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Today's Stichomancy for Clyde Barrow

The first excerpt represents the element of Air. It speaks of mental influences and the process of thought, and is drawn from The Symposium by Xenophon:

[22] Lit. "by Eros."

[23] Cf. Plat. "Prot." 318 A; Aristoph. "Thesmoph." 21, "learned conversazioni."

Hermogenes broke in: By Hera, Socrates, I much admire you for many things, and now to see how in the act of gratifying Callias you are training him in duty and true excellence.[24]

[24] Lit. "teaching him what sort of man he ought to be." This, as we know, is the very heart and essence of the Socratic (= {XS}) method. See "Mem." I. ii. 3.

Why, yes (he said), if only that his cup of happiness may overflow, I wish to testify to him how far the love of soul is better than the

The Symposium
The second excerpt represents the element of Fire. It speaks of emotional influences and base passions, and is drawn from The Last War: A World Set Free by H. G. Wells:

for the latter alternative that the assembly existed.

Sooner or later this choice would have confronted mankind. The sudden development of atomic science did but precipitate and render rapid and dramatic a clash between the new and the customary that had been gathering since ever the first flint was chipped or the first fire built together. From the day when man contrived himself a tool and suffered another male to draw near him, he ceased to be altogether a thing of instinct and untroubled convictions. From that day forth a widening breach can be traced between his egotistical passions and the social need. Slowly he adapted himself to the life of the homestead, and his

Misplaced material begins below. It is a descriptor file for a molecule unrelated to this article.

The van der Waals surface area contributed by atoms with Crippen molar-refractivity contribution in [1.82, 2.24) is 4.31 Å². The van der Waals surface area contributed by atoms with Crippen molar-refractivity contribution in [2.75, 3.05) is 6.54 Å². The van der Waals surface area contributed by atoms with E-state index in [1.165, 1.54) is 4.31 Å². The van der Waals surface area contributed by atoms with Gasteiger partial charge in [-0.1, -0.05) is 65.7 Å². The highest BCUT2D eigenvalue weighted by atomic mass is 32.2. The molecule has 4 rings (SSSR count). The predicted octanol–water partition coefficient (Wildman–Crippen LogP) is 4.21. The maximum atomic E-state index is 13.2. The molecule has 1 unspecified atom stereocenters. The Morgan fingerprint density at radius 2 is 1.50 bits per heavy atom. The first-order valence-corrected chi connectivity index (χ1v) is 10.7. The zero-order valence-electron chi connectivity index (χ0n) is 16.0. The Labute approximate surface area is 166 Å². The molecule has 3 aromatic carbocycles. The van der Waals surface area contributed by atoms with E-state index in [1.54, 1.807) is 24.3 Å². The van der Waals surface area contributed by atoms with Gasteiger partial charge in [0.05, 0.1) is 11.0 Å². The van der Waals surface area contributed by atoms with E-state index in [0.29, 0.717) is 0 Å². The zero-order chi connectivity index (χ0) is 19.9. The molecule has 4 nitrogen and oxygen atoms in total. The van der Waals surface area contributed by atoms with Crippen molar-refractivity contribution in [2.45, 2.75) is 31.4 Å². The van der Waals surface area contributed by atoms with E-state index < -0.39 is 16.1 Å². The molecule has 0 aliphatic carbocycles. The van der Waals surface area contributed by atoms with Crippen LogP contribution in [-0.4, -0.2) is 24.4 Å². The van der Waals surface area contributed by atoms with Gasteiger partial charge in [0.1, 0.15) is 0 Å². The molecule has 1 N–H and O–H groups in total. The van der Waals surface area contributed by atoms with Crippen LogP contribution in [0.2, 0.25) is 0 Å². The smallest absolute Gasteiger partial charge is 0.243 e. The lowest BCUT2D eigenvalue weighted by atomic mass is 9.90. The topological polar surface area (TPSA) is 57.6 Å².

The Last War: A World Set Free
The third excerpt represents the element of Water. It speaks of pure spiritual influences and feelings of love, and is drawn from Treasure Island by Robert Louis Stevenson:

Treasure Island
The fourth excerpt represents the element of Earth. It speaks of physical influences and the impact of the unseen on the visible world, and is drawn from The Apology by Xenophon:

in the old days he had never harshly opposed himself to the good things of life morosely,[60] so even in face of death he showed no touch of weakness, but with gaiety welcomed death's embrace, and discharged life's debt.

[58] Lit. "dear to the gods"; "highly favoured."

[59] Cf. Hom. "Od." xii. 341, {pantes men stugeroi thanatoi deiloisi brotoisin}.

[60] {prosantes}, i.e. "he faced death boldly as he had encountered life's blessings blandly." "As he had been no stoic to repudiate life's blessings, so he was no coward to," etc.

For myself indeed, as I lay to mind the wisdom of the man and his

The Apology